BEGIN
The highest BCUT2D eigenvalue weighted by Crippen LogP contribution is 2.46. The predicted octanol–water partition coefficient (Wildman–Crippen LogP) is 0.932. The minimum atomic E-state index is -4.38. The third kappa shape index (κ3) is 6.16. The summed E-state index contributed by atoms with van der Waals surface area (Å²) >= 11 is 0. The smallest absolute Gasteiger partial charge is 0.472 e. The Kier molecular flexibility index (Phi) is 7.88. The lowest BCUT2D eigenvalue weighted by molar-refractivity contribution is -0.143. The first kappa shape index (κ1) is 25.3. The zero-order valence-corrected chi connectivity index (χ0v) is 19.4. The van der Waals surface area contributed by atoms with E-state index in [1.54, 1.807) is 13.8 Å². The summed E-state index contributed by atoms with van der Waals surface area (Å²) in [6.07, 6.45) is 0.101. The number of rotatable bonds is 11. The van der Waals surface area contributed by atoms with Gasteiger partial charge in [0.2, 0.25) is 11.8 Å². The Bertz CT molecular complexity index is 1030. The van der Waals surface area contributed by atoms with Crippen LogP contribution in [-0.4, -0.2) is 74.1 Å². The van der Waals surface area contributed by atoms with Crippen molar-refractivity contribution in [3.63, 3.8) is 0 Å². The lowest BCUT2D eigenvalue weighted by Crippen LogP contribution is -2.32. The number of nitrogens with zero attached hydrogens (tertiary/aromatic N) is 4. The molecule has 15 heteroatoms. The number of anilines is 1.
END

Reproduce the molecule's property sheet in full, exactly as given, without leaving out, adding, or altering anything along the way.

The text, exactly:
The highest BCUT2D eigenvalue weighted by Crippen LogP contribution is 2.46. The predicted octanol–water partition coefficient (Wildman–Crippen LogP) is 0.932. The minimum atomic E-state index is -4.38. The third kappa shape index (κ3) is 6.16. The summed E-state index contributed by atoms with van der Waals surface area (Å²) >= 11 is 0. The smallest absolute Gasteiger partial charge is 0.472 e. The Kier molecular flexibility index (Phi) is 7.88. The lowest BCUT2D eigenvalue weighted by molar-refractivity contribution is -0.143. The first kappa shape index (κ1) is 25.3. The zero-order valence-corrected chi connectivity index (χ0v) is 19.4. The van der Waals surface area contributed by atoms with E-state index in [1.54, 1.807) is 13.8 Å². The summed E-state index contributed by atoms with van der Waals surface area (Å²) in [6.07, 6.45) is 0.101. The number of rotatable bonds is 11. The van der Waals surface area contributed by atoms with Gasteiger partial charge in [0.2, 0.25) is 11.8 Å². The Bertz CT molecular complexity index is 1030. The van der Waals surface area contributed by atoms with Crippen LogP contribution in [-0.4, -0.2) is 74.1 Å². The van der Waals surface area contributed by atoms with Crippen molar-refractivity contribution in [3.63, 3.8) is 0 Å². The lowest BCUT2D eigenvalue weighted by Crippen LogP contribution is -2.32. The number of nitrogens with zero attached hydrogens (tertiary/aromatic N) is 4. The molecule has 15 heteroatoms. The number of anilines is 1.